Edmund Burke and Roger Scruton
Conservative Critique of Communism
It is no accident that modern conservatism is traced back to a profound and nuanced rejection of the French Revolution of 1789 found in the writings of Edmund Burke, and especially Reflections on the Revolution in France published in November of 1790. Burke knew the basis and structure of a traditional society and the threat of revolution to these important social structures that make civilization both possible and tolerable. This critique of the Revolution applies to Communism, and the followers of Edmund Burke, and Roger Scruton, one of his intellectual descendants in an essay titled  "What can Europe learn from communism?"explained one of the great errors of communism and the fragile superiority of democracy in a free society.
"The great error of the communists was to eliminate opposition, to conscript the people into a ‘unity’ that they had not chosen and were not allowed to question. The great benefit of democracy is that it makes opposition possible and also legitimate. But this has the consequence that, in a democracy, more than half the people at any moment might be living under a government that they did not choose, maybe a government that they hate. What makes that possible? Why do democracies not break down, under the pressure of popular dissent? The answer is simple: they don’t break down because the loyalty of the citizen is not towards the government, but towards something higher, something that is shared between all the citizens, regardless of their political beliefs and inclinations. This higher thing is the nation, the entity to which we all belong, and which defines the first-person plural of democratic politics."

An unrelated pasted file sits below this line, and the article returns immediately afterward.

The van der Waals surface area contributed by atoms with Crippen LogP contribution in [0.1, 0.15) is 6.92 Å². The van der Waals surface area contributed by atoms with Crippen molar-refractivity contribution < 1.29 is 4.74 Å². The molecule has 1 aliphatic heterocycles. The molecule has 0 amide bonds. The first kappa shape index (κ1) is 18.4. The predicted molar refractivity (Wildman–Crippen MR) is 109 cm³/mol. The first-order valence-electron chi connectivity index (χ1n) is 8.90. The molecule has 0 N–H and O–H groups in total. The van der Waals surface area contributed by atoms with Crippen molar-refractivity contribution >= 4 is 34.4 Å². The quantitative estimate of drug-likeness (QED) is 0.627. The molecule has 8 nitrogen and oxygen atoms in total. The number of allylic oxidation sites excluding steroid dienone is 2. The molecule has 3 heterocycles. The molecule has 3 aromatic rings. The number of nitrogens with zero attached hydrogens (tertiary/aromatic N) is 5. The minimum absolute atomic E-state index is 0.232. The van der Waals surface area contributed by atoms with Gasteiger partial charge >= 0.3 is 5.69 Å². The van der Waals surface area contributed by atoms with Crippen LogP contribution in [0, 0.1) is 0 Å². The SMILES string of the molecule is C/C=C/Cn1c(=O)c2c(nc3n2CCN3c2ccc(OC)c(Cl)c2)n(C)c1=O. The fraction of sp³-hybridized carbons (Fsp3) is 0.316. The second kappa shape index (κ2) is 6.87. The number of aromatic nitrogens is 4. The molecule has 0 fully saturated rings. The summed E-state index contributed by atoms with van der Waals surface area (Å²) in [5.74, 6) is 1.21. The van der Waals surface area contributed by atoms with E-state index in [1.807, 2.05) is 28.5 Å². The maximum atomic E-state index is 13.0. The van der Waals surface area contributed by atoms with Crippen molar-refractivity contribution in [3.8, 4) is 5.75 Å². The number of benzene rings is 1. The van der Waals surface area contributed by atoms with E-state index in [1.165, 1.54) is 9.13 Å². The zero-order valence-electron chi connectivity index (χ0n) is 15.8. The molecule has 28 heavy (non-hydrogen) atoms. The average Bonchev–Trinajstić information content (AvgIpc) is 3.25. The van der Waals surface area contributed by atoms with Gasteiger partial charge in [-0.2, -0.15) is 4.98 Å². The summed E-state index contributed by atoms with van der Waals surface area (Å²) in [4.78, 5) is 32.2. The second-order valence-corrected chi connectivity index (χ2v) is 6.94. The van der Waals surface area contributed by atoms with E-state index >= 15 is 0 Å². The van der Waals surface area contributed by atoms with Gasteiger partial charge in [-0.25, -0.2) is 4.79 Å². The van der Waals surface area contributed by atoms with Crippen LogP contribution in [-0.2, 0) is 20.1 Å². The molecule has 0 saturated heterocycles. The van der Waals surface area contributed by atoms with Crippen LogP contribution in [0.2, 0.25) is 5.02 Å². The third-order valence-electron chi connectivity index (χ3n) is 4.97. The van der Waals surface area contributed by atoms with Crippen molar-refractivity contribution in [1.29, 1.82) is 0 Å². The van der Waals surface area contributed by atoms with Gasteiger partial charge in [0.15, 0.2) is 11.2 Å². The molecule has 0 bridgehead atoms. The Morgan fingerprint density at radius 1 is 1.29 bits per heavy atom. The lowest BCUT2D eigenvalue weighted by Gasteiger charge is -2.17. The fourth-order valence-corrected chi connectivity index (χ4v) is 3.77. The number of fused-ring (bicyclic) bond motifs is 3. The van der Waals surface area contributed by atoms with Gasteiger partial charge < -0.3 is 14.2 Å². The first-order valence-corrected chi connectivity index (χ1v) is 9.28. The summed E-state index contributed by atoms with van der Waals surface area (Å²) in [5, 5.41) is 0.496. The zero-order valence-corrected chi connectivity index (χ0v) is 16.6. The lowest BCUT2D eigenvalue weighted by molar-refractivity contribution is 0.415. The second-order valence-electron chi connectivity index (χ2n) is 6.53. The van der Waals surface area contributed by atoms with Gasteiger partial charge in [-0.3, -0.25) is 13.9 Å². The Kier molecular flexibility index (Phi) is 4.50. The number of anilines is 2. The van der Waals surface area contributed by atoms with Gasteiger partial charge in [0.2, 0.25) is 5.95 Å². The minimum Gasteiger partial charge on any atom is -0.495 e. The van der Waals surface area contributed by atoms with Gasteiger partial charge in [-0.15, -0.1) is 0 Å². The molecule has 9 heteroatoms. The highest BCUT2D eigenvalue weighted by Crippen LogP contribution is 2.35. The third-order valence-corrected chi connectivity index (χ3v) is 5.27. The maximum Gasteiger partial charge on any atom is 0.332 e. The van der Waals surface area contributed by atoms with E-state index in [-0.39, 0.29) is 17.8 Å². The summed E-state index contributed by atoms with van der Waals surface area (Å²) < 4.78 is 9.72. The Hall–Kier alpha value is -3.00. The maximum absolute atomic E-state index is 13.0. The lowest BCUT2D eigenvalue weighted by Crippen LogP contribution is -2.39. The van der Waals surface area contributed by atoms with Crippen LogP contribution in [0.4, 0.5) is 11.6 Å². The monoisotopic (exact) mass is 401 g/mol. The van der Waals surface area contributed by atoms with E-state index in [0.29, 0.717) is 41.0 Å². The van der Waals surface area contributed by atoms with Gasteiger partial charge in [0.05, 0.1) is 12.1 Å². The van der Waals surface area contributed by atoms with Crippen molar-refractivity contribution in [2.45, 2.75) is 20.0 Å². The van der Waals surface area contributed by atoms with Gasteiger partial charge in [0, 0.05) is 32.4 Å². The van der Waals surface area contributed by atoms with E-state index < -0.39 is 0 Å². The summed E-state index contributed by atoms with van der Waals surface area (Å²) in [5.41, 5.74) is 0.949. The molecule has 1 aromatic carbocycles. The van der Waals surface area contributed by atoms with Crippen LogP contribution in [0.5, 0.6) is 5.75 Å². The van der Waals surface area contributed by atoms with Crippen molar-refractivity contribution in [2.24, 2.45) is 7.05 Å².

The results time and time again when communists take power and dissent is outlawed and elections no longer contest power between political parties, but only to ratify fidelity to the ruling class, the end results are piles of dead bodies, destroyed societies, and generations of mistrust among the survivors. Despite the claims made about education and healthcare in these regimes, children have been treated horribly. The paradox of communism is that it spawns societies that are profoundly antisocial. Police states with informants spying on neighbors does not build social bonds, but paranoia and distrust.

Communists today embrace this statement when they dispute the death count of 100 million victims of communism, and manufacture their own numbers, including millions of victims of communism, in their lists claiming over a billion dead due to capitalism.

Responding to some false claims against capitalism 
Beware of the small print used by the communists. Out of the 1.6 billion deaths they blame on Capitalism a fair amount can be challenged, but some are just absurd. Consider the following taken from the embedded Tweet above in small print: